The CEO of OnForce, Peter Cannone, discusses trends gleaned from data on the online marketplace's 12,000 service professionals.
Do you think the work orders you receive are early indicators of what's happening in the IT landscape?
Yes. The volume and nature of service orders we receive provide us with unique data on market trends and growth opportunities. We just issued our OnForce Services Marketplace Index for the first quarter of 2009, a comprehensive analysis of nearly 70,000 service events across North America.
What did the indicators suggest at the end of 2008, and how has that played out in Q1 2009?
Over the course of 2008 and into 2009, one of the most salient trends to emerge is the "fix mentality." We know from our customers that they're looking to fix things first and then buy only if necessary. In Q1, nearly two-thirds of all work orders generated through our marketplace were in the "break-fix" service sector. We anticipate that businesses will continue to delay purchases of new or even low-cost equipment and opt for break-fix services for the foreseeable future.
We've also seen our customers turn to alternative IT solutions to help manage costs. For instance, in order to help curtail travel expenses, in Q1 we saw companies conducting more meetings via videoconferencing and making larger investments in projector technology.
One exception in the break-fix mentality is in networking. As businesses try to boost productivity, we've seen an increasing demand for robust networks that offer more connectivity, more bandwidth and more information exchange. Nearly 85% of all our network jobs in the first quarter were for new installation and setup, versus repair.
What do you foresee for next quarter and beyond?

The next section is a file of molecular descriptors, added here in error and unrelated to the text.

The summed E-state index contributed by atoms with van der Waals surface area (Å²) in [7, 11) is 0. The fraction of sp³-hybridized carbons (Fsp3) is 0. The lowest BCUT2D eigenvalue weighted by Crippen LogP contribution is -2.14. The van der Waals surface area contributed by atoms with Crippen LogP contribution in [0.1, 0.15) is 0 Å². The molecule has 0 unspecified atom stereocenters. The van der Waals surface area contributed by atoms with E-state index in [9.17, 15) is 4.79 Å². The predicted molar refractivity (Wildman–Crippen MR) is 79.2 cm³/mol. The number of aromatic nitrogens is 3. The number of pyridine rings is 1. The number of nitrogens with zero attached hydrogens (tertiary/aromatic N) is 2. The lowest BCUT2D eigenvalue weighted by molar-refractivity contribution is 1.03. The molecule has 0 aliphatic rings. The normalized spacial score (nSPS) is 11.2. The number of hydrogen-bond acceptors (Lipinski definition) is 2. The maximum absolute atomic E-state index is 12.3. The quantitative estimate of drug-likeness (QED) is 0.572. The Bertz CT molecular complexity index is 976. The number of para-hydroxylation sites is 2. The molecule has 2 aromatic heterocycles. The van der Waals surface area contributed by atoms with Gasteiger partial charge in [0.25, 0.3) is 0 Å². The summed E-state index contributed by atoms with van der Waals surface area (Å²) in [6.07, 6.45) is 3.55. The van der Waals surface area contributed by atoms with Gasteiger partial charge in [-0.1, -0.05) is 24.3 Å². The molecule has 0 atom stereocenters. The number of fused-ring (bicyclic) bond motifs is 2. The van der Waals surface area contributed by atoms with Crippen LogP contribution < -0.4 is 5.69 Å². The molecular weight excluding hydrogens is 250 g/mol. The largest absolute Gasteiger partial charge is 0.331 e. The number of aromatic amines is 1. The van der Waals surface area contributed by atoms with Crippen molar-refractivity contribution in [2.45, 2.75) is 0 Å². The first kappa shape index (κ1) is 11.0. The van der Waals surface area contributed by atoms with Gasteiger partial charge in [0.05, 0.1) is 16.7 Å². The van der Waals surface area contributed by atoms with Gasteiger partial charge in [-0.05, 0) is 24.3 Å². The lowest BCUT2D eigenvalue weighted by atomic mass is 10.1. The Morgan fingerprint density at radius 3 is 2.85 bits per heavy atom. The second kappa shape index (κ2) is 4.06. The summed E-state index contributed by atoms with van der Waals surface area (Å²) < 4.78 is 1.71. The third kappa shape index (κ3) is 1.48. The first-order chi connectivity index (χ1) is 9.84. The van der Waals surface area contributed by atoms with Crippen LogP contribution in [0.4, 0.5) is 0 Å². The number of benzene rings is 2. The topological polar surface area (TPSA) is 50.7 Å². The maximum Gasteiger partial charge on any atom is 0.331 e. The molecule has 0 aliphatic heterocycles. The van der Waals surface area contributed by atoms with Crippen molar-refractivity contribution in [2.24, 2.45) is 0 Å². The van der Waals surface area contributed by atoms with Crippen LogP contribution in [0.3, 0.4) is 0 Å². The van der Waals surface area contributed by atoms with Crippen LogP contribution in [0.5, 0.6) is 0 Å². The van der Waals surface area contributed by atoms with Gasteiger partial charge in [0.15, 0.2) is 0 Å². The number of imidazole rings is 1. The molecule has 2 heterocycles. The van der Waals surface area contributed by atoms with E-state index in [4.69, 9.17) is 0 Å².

With the economic clouds still looming, we foresee that most businesses will remain in cost-saving and belt-tightening mode for the remainder of 2009.
In addition to the increase in the "break-fix" sector, we also expect that businesses and end users will shift to a "cheap can be chic" buying model -- for example, choosing nonbranded PCs and netbooks. We also expect an increasing reliance on the outsourcing of corporate IT functions and a renewed focus on low prices.
Any particularly hot skills to report?
As organizations increasingly look to cut costs in the face of shrinking revenue, it's not surprising that the adoption of VoIP has been strong due to its cheaper cost compared to traditional telephony services. We anticipate an increase in VoIP and in networking jobs as more businesses adopt these technologies.
The 7-Second Interview
Of course you want to make a good first impression when you go for a job interview, but bear in mind that the initial impression you make will be broadcast to the interviewer very quickly. In seven seconds, as a matter of fact.
That's how much time it takes people to make 11 decisions about us in a first encounter, according to a study conducted by neuroscientists from New York University and Harvard. Using functional magnetic resonance imaging, they examined brain activity as study participants made initial evaluations of fictional individuals. The fMRI results showed significant activity in two areas: the amygdala, which previously has been linked to emotional learning about inanimate objects and to social evaluations based on trust or race group; and the posterior cingulate cortex, which has been linked to economic decision-making and assigning subjective value to rewards.
These are the 11 traits that people make decisions about in those first seven seconds: education level, economic level, perceived credibility and believability, trustworthiness, level of sophistication, sexual identification, level of success, political background, religious background, ethnic background, and social and professional desirability.
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